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Just Released: August 2016 ETF Edge — Learn More

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We often tell investors there is no shame in a simple portfolio – advice that is easier given than followed when it comes right down to it. Among many retail investors, there is a sense that owning but a few securities makes for a portfolio that is too simple, lacking in complexity.

That stigma, however, is based on little fact, as a simplified portfolio often outperforms a more complex and active one.

Woes of the Average Investor

bull figure on newsletter

To be perfectly frank, the average investor is relatively ineffective when it comes to generating stable and solid returns. A recent study from JP Morgan cited that the average return for retail investors over the last two decades has fallen to 2.3%; inflation averaged 2.5% during that time, which means the average investor was actually losing money each year (as far as purchasing power is concerned).

Over that same stretch, the S&P 500 and its three major ETFs (SPY, IVV, VOO) averaged a return of 8.2%. Stretch out that time period and the S&P 500’s average annual return is even higher, coming in at approximately 9%.

A 9% return each year is something that most portfolios can only dream of. At that rate, one’s money is doubled approximately every eight years.

See also A Closer Look At S&P 500 ETF Options.

Despite the staggering difference in these two returns, investors continue to fall prey to their emotions, chasing after markets with little discipline and an overly complicated set of holdings. Investors must remember that just because an investment is available, doesn’t mean it’s appropriate for a portfolio’s objectives. This rings most true with leveraged ETFs; they are designed for complex traders and should almost never be used as part of a long-term strategy.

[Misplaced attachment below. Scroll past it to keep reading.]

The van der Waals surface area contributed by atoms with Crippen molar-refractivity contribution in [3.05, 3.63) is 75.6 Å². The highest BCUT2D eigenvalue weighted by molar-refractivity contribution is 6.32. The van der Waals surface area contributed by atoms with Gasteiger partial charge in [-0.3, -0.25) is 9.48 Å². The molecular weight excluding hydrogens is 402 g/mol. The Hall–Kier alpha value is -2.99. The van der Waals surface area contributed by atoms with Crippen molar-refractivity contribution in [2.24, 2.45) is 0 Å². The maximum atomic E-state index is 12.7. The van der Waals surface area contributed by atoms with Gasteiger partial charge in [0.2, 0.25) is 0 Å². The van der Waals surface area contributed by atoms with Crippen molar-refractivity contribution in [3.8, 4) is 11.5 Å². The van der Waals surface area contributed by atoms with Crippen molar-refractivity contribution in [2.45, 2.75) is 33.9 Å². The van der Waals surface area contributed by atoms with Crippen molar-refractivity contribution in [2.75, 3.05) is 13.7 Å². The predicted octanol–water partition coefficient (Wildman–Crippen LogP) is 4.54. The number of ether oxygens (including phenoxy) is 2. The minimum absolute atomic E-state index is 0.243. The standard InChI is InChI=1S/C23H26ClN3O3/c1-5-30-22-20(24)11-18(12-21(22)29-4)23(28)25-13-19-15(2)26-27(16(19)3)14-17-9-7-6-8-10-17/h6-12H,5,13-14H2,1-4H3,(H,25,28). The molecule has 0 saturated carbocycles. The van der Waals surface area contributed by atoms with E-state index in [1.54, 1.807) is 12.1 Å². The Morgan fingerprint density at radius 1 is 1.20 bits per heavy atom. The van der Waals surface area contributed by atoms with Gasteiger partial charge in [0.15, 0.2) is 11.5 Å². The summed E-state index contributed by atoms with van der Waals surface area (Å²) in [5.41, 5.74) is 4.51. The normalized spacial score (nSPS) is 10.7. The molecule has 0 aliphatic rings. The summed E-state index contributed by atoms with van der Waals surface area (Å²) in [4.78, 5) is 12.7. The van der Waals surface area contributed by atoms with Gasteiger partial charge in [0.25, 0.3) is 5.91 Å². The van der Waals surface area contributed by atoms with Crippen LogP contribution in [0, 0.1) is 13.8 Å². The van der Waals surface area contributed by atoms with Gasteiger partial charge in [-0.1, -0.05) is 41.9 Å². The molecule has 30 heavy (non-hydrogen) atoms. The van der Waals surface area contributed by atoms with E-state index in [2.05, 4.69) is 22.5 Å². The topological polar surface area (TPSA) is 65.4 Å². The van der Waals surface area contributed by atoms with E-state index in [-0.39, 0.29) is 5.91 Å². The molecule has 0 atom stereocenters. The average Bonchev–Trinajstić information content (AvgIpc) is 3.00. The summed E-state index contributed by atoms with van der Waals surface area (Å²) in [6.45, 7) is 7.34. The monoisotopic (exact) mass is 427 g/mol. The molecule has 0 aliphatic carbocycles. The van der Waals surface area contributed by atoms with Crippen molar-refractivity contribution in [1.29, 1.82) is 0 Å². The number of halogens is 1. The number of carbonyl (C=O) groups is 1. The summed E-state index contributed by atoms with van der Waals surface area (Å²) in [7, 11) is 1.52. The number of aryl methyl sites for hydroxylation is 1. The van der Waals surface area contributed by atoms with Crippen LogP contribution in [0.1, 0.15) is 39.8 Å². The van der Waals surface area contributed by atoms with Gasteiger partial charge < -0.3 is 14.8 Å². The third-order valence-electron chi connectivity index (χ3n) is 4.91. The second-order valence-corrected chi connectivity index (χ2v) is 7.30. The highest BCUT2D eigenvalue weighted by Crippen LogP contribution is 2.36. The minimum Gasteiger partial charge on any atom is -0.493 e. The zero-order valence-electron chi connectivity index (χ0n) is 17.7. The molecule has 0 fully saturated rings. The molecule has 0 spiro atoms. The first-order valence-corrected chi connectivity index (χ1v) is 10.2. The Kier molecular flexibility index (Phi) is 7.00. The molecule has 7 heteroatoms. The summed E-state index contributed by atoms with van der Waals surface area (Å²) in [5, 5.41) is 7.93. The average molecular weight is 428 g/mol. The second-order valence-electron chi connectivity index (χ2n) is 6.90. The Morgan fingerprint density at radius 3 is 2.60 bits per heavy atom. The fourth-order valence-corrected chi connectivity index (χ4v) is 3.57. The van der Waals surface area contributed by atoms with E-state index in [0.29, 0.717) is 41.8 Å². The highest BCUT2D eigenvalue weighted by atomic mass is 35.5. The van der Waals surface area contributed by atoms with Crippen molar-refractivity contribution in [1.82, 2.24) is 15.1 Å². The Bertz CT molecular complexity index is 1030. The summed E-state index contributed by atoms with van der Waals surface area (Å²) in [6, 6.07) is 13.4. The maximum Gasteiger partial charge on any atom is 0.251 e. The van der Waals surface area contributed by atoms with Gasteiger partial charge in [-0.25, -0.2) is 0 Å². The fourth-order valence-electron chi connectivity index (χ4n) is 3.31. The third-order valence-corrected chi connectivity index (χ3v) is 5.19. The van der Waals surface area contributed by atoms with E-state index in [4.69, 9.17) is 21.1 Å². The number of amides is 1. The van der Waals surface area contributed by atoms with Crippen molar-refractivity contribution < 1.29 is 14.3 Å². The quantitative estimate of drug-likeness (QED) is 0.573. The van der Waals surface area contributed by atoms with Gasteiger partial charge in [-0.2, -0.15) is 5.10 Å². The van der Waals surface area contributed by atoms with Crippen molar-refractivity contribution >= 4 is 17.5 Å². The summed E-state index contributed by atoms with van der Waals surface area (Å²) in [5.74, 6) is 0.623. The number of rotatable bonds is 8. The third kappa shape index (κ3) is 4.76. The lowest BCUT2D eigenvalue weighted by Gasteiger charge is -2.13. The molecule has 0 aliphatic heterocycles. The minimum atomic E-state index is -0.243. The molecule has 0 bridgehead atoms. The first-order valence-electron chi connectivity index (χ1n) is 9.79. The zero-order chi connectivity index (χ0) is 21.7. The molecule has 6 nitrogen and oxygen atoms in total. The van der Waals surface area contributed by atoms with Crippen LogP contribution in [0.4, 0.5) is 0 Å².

Diversification aside for a moment, an investor holding solely SPY for the last 20 years would have quadrupled his or her initial investment as returns would’ve been significantly higher than for the average investor. This is demonstrated in the table below:

ValueS&P 500Average Investor
Starting Value$100,000 $100,000
Ending Value$483,665 $157,585

The numbers speak for themselves. While many investors put time and dedicated research in to their holdings, the majority end up shooting themselves in the foot when all is said and done.

Improving Your Portfolio

We are certainly not suggesting that investors own only the S&P 500 fund, but the numbers do not lie. A relatively diverse and powerful portfolio is possible with just a handful of ETFs. It’s always a healthy exercise to re-examine one’s investments and see where fat can be trimmed and positions improved for the long term. Investors might discover a number of unneeded positions that can be captured using a broad ETF. ETFdb.com has a set of model ETF portfolios to help investors of all disciplines and interests get started.

Remember, simplicity is not a bad thing and as far as the numbers show, it just may be the key to improving your portfolio.

Follow me on Twitter @JaredCummans.

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Disclosure: No positions at time of writing.

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